“The decision is going to be especially beneficial for state police in their attempt to interdict drugs being transported along highways,” said Spring Valley police chief Doug Bernabei. “As it helps law enforcement, it will help society by getting drugs off the street across the country.”
Posted 25 January 2005 - 07:07 PM
Posted 25 January 2005 - 11:43 PM
all any cop has to do is say he smelled weed coming from the car.... and then run his dog along it. if he's right...
what judge is going to listen to you crying "but really.. it didn't smell..!"..
if he's wrong... he just moves along.
Posted 26 January 2005 - 12:35 AM
another idea is do the speed limit if your moving 250,000 dollars of weed.
Posted 26 January 2005 - 08:28 AM
another idea is do the speed limit if your moving 250,000 dollars of weed.<!-/quote-!><hr size=0></blockquote> LOL
I don't even think I'll be smoking in cars anymore if I've got shit in my pocket.
Posted 26 January 2005 - 09:41 AM
Posted 26 January 2005 - 02:00 PM
Posted 27 January 2005 - 08:06 PM
Where I live im to close to the border there are just random customs stops all over the place plus ones that are almost allways up and runing.
Ive seen K9 units there but the K9's are allways caged . Who nows next time I go trhu maybe they will be runing dogs simply because they can without question or impunity . Its in the name of security my ass.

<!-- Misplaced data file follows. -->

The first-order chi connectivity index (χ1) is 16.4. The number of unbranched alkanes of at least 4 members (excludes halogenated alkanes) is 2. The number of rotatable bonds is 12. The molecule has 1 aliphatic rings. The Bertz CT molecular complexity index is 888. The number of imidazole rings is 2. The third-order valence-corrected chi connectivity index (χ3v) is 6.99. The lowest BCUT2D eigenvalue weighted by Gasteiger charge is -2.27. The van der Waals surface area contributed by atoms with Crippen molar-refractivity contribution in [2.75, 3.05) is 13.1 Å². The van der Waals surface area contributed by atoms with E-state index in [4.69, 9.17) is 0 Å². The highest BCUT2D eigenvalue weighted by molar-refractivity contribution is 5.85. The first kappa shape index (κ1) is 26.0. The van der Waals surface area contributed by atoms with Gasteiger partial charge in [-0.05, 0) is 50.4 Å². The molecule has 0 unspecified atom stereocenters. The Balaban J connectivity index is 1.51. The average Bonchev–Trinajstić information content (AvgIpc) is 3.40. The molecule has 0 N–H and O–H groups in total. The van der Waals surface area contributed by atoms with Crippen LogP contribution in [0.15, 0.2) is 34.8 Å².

Just so you know the best place to put a stash in the car is in the air box Air Filter area , so long as the vehicle is runing there is no smell its taken into the engine and burned out the exhasut. Just make sure you put it on the fresh air side of the air box or the smell wont be the only thing burning up....
Posted 28 January 2005 - 08:07 PM
Posted 28 January 2005 - 09:54 PM
lol...with the stock air filter removed and with some modifications you could get a brick in mine!
Posted 28 January 2005 - 09:59 PM
one angle is the time line of the search. if your being held for an "unreasonable" amount of time waiting for the dogs to arrive, there may be a defence. remember to check the time when your pulled over.
If they don't find anything there's a civil tort for unlawful holding, I forget what it's called, learned it back in high school...
Posted 28 January 2005 - 11:04 PM
Posted 03 February 2005 - 04:22 AM
over i've been high...and
always get searched....lol
they never find anything...
Posted 03 February 2005 - 09:11 AM
they call it "exercising" the Dog. I have not yet heard anything about any busts or of the legallity if the Dog gets a hit..??
giving probabale cause to search into the vehicle...BUT..best watch out..its a college town here with 30,000 not so cool little students..and the city looks for every buck they can make..or break.
Posted 04 February 2005 - 01:50 AM
Posted 04 February 2005 - 03:00 AM
oh forgot! dont need to be about truth or logic! the pig win every time!
Posted 07 February 2005 - 02:51 PM
Posted 07 February 2005 - 03:44 PM